India primed for growth as Australia links deepen

26 Mar 2021

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  • Ashley Brosnan

No longer just ‘rising’, India is now a significant and influential global player. India has recorded strong economic growth over the past 4 decades to become world’s third largest economy in terms of purchasing power parity (PPP).

Following the pandemic, rapid growth is set to resume. The Indian economy is projected to expand by an average annual real rate of 5.8% from 2021–2040, which is faster than the global average and the average for the Asia-Pacific region.

Real gross domestic product by economy, 1990 to 2025

Rapid recovery in 2021

The OECD projects that India’s economy will grow 12.6% in 2021. This will make India the only major country to achieve double digit growth in 2021.

It should be acknowledged that the Indian economy is among the worst affected by the pandemic, which has resulted in strict, multi-month lockdown restrictions. GDP fell 10.3% in 2020 damaging household income and business confidence.

But rapid economic growth in 2021 will be driven by an expansive vaccine rollout, falling COVID-19 caseloads, and extensive economic stimulus.

FDI fuels double-digit growth

Despite the COVID-19 crisis, foreign direct investment (FDI) inflows into India grew 13% in 2020. This is an extraordinary achievement – and a landmark development in a country that has historically proved challenging to foreign investors.

The rapid inflow of investment makes India one of the few countries to experience double digit growth in FDI during 2020. It means India is now a top 10 destination for FDI, and it heralds a sea change in global investment sentiment.

Multinationals are seeking to move their supply chains into the subcontinent. The push factor is a desire to diversify from an over-dependence on China. The principal pull factor is a young, competitive workforce, particularly in the information technology and construction sectors.

FDI flows into India contrast sharply with the global picture. For example, FDI flows into China grew by 4% last year, while FDI flows globally fell 42%. FDI flows into developed economies fell 69%.

Investment in India is likely to grow significantly over the next decade.

Consumer demand skyrockets

The biggest revolution taking place is the rapid rise of a huge, diverse and wealthy consumer market. Despite the impacts of the pandemic, domestic demand is likely to be a major driver of recovery and growth over the next decade, making up 60% of the overall economy.

E-commerce is taking off as smartphone usage multiplies. India already has over 1 billion internet users and the digital economy’s contribution to GDP is projected to grow 15–20% by 2024.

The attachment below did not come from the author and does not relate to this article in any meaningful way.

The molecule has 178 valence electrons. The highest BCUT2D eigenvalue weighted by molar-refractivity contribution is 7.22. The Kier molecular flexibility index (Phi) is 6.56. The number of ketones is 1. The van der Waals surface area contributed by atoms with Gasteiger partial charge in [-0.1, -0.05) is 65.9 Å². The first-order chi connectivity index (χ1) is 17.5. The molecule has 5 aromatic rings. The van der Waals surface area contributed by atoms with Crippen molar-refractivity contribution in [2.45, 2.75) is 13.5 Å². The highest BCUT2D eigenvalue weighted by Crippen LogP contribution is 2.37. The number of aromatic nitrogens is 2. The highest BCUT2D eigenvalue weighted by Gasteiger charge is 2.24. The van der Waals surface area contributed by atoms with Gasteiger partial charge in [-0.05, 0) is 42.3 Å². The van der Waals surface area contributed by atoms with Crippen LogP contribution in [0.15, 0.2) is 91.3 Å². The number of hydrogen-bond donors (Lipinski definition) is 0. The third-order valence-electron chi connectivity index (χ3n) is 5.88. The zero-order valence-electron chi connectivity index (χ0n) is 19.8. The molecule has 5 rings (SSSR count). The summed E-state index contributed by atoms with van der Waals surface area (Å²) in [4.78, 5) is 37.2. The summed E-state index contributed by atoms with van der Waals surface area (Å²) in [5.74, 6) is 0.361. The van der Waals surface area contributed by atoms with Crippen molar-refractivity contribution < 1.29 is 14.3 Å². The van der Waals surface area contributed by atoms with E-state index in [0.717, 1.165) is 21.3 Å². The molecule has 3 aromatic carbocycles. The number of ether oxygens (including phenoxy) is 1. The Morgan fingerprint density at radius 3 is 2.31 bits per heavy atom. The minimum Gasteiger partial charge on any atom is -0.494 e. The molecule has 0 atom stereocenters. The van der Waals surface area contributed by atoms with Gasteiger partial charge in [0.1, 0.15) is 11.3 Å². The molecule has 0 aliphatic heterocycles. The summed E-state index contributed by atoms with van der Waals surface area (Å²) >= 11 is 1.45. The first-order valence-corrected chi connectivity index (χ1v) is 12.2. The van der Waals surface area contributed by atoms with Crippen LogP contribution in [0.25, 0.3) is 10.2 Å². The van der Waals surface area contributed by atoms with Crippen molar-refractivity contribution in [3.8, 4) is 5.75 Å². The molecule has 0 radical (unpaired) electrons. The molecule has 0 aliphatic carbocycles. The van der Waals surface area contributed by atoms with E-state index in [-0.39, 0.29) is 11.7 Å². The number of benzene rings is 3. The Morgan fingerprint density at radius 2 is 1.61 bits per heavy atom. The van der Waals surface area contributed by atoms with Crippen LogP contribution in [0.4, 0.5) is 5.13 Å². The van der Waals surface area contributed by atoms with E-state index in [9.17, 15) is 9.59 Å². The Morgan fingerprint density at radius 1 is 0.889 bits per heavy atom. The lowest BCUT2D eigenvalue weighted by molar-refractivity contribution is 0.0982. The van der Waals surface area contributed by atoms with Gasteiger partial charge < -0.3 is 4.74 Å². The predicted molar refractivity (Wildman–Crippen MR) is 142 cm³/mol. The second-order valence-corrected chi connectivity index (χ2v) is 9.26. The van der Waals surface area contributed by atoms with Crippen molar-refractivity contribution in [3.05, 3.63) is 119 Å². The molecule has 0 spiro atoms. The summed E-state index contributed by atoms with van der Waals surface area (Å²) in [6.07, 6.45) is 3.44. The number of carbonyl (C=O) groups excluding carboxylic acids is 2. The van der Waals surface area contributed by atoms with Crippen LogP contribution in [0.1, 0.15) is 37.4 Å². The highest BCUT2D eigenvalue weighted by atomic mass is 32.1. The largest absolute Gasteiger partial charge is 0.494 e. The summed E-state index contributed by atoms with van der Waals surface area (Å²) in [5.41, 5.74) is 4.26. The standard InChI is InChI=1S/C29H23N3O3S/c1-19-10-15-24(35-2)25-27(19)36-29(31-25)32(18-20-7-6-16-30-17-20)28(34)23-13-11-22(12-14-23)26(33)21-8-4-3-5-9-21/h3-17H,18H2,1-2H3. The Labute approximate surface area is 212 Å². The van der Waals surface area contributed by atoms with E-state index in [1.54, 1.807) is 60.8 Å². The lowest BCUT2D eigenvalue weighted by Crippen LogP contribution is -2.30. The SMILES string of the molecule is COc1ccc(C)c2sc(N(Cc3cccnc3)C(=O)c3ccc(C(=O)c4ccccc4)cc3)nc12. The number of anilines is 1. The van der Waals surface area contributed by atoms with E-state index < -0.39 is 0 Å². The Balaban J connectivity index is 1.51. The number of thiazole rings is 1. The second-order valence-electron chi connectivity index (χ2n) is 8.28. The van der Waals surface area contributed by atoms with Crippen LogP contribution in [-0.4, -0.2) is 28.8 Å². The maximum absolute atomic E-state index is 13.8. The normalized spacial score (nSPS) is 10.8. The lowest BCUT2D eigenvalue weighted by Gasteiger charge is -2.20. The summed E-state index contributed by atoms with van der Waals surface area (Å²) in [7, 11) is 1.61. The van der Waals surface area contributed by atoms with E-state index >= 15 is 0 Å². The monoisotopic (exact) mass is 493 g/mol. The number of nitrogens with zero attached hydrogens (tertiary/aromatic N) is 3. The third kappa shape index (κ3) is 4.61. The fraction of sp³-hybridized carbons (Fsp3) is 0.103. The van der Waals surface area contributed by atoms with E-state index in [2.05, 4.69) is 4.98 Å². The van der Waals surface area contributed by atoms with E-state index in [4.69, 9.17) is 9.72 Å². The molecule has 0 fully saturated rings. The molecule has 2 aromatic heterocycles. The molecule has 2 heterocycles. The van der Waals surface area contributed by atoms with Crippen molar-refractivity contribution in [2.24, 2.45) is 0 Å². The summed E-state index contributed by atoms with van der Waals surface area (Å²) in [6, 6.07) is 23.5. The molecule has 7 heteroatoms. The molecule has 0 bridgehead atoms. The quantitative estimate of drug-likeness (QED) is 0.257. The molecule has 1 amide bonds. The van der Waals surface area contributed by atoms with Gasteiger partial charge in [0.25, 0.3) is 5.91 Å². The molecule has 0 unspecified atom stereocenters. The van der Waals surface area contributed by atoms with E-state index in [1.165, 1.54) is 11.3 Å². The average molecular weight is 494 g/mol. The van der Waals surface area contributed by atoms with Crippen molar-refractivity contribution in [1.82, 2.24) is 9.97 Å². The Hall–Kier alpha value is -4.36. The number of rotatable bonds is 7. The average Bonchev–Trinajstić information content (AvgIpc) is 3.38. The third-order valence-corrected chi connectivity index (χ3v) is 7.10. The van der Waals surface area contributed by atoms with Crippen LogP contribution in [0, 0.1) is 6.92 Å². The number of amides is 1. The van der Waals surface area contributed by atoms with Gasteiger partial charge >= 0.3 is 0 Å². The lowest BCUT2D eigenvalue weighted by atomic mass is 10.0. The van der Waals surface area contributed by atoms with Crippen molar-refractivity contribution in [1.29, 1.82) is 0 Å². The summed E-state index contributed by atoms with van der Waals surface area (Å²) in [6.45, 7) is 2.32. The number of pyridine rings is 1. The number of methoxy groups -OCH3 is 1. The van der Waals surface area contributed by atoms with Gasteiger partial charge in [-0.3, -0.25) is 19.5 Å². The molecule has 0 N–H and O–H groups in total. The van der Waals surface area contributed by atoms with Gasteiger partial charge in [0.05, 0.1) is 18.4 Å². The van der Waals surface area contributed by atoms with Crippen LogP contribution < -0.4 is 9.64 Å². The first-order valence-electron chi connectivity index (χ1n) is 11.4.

Incomes are also rising strongly. India’s median income per household is expected to reach A$13,867 by 2025. The World Economic Forum considers that consumer expenditure in India will grow by a factor of four up to 2030.

This means over 80% of Indian households will be middle-income in 2030 – an increase of 140 million. Another 20 million will be considered high income.

India’s emerging and aspirational middle class is seeking premium food and beverage, healthy lifestyle products, technical infrastructure, quality healthcare and education, entertainment and consumer goods.

Trends in consumer demand are encouraged by a substantial, highly-skilled Indian diaspora in Australia, which is set to number 1.4 million in 2031.

Number of households with disposable income of more than US$10,000 per annum

Growing opportunities for Australian exporters and investors

Australian businesses continue to see opportunities across a range of sectors including education, mining and resources, infrastructure, agri-food, and digital services. Thanks to the steady success of some great Australian brands, Australia is already a trusted supplier and investor.

However, India remains a challenging place do business. Expansion requires a high degree of market literacy and on-the-ground experience. Local partners help exporters and investors to navigate markets and regulation – and these partners can prove invaluable.

Despite this, the Government of India has signalled that India is ‘open for business’. It is emphasising investment and competitiveness as factors that will support the economy and encourage a return to growth.

The effects can be observed already in global rankings. India has moved up 63 places in the World Bank ‘ease of doing business’ rankings in recent years.

Austrade is helping Australian companies to explore India

The Australian Government is investing heavily in developing commercial links between Australia and India. The Australia-India Comprehensive Strategic Partnership agreed by Prime Ministers in June 2020 creates further opportunities for Australian business.

The Partnership seeks to build supply chain resilience between the two countries. It strengthens and diversifies trade and investment links with a focus on education, critical minerals and technology cooperation.

Today, Austrade posts across India are working intensively with Australian businesses to understand market, identify opportunities, make connections and help companies negotiate contracts.